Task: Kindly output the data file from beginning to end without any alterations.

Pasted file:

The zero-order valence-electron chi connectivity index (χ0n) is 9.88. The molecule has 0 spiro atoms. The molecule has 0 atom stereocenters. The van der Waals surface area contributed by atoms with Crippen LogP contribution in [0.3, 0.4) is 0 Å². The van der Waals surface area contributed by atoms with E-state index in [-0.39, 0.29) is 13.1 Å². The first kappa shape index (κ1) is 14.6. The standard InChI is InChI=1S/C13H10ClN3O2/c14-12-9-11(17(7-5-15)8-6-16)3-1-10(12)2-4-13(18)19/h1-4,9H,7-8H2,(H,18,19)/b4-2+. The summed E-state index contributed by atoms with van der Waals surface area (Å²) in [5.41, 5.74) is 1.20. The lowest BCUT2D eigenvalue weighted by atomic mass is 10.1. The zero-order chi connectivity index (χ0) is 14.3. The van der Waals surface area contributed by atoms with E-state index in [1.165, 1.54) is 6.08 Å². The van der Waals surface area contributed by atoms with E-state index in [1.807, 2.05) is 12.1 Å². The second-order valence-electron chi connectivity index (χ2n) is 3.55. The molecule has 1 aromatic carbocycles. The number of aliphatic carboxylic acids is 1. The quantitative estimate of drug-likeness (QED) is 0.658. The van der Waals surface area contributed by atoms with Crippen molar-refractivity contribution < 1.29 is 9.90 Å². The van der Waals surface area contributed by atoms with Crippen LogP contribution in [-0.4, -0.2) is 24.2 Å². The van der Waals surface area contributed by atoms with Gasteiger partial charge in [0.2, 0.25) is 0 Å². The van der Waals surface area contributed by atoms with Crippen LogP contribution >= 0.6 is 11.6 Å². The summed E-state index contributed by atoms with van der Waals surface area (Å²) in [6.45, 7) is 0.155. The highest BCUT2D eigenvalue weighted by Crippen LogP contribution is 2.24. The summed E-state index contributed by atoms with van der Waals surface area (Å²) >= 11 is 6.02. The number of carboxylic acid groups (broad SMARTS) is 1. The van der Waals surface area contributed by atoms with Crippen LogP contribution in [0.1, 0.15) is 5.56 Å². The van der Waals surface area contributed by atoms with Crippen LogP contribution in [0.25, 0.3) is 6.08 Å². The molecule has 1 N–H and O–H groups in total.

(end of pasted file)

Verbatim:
The zero-order valence-electron chi connectivity index (χ0n) is 9.88. The molecule has 0 spiro atoms. The molecule has 0 atom stereocenters. The van der Waals surface area contributed by atoms with Crippen LogP contribution in [0.3, 0.4) is 0 Å². The van der Waals surface area contributed by atoms with E-state index in [-0.39, 0.29) is 13.1 Å². The first kappa shape index (κ1) is 14.6. The standard InChI is InChI=1S/C13H10ClN3O2/c14-12-9-11(17(7-5-15)8-6-16)3-1-10(12)2-4-13(18)19/h1-4,9H,7-8H2,(H,18,19)/b4-2+. The summed E-state index contributed by atoms with van der Waals surface area (Å²) in [5.41, 5.74) is 1.20. The lowest BCUT2D eigenvalue weighted by atomic mass is 10.1. The zero-order chi connectivity index (χ0) is 14.3. The van der Waals surface area contributed by atoms with E-state index in [1.165, 1.54) is 6.08 Å². The van der Waals surface area contributed by atoms with E-state index in [1.807, 2.05) is 12.1 Å². The second-order valence-electron chi connectivity index (χ2n) is 3.55. The molecule has 1 aromatic carbocycles. The number of aliphatic carboxylic acids is 1. The quantitative estimate of drug-likeness (QED) is 0.658. The van der Waals surface area contributed by atoms with Crippen molar-refractivity contribution < 1.29 is 9.90 Å². The van der Waals surface area contributed by atoms with Crippen LogP contribution in [-0.4, -0.2) is 24.2 Å². The van der Waals surface area contributed by atoms with Gasteiger partial charge in [0.2, 0.25) is 0 Å². The van der Waals surface area contributed by atoms with Crippen LogP contribution >= 0.6 is 11.6 Å². The summed E-state index contributed by atoms with van der Waals surface area (Å²) in [6.45, 7) is 0.155. The highest BCUT2D eigenvalue weighted by Crippen LogP contribution is 2.24. The summed E-state index contributed by atoms with van der Waals surface area (Å²) >= 11 is 6.02. The number of carboxylic acid groups (broad SMARTS) is 1. The van der Waals surface area contributed by atoms with Crippen LogP contribution in [0.1, 0.15) is 5.56 Å². The van der Waals surface area contributed by atoms with Crippen LogP contribution in [0.25, 0.3) is 6.08 Å². The molecule has 1 N–H and O–H groups in total.